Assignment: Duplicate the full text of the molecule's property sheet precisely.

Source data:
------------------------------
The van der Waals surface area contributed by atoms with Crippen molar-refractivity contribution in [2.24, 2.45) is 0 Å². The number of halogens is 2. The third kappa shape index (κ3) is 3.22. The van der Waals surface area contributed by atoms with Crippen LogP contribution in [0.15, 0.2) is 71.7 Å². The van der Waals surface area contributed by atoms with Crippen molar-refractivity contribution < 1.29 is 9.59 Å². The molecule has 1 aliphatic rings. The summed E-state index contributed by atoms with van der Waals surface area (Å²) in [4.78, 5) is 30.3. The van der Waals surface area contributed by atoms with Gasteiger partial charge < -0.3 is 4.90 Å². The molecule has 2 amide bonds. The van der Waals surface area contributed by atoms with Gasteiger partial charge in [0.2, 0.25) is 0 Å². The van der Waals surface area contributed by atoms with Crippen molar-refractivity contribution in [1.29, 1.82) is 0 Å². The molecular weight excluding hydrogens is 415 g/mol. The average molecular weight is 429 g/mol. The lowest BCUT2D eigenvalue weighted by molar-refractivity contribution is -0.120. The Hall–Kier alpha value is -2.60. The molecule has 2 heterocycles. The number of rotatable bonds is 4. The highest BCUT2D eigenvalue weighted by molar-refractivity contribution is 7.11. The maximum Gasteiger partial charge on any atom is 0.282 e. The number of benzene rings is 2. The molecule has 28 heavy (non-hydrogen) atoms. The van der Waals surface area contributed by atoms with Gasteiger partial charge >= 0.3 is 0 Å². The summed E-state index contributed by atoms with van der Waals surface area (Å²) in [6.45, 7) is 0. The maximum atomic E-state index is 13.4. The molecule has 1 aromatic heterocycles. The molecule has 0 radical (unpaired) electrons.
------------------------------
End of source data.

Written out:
The van der Waals surface area contributed by atoms with Crippen molar-refractivity contribution in [2.24, 2.45) is 0 Å². The number of halogens is 2. The third kappa shape index (κ3) is 3.22. The van der Waals surface area contributed by atoms with Crippen LogP contribution in [0.15, 0.2) is 71.7 Å². The van der Waals surface area contributed by atoms with Crippen molar-refractivity contribution < 1.29 is 9.59 Å². The molecule has 1 aliphatic rings. The summed E-state index contributed by atoms with van der Waals surface area (Å²) in [4.78, 5) is 30.3. The van der Waals surface area contributed by atoms with Gasteiger partial charge < -0.3 is 4.90 Å². The molecule has 2 amide bonds. The van der Waals surface area contributed by atoms with Gasteiger partial charge in [0.2, 0.25) is 0 Å². The van der Waals surface area contributed by atoms with Crippen molar-refractivity contribution in [1.29, 1.82) is 0 Å². The molecular weight excluding hydrogens is 415 g/mol. The average molecular weight is 429 g/mol. The lowest BCUT2D eigenvalue weighted by molar-refractivity contribution is -0.120. The Hall–Kier alpha value is -2.60. The molecule has 2 heterocycles. The number of rotatable bonds is 4. The highest BCUT2D eigenvalue weighted by molar-refractivity contribution is 7.11. The maximum Gasteiger partial charge on any atom is 0.282 e. The number of benzene rings is 2. The molecule has 28 heavy (non-hydrogen) atoms. The van der Waals surface area contributed by atoms with Gasteiger partial charge >= 0.3 is 0 Å². The summed E-state index contributed by atoms with van der Waals surface area (Å²) in [6.45, 7) is 0. The maximum atomic E-state index is 13.4. The molecule has 1 aromatic heterocycles. The molecule has 0 radical (unpaired) electrons.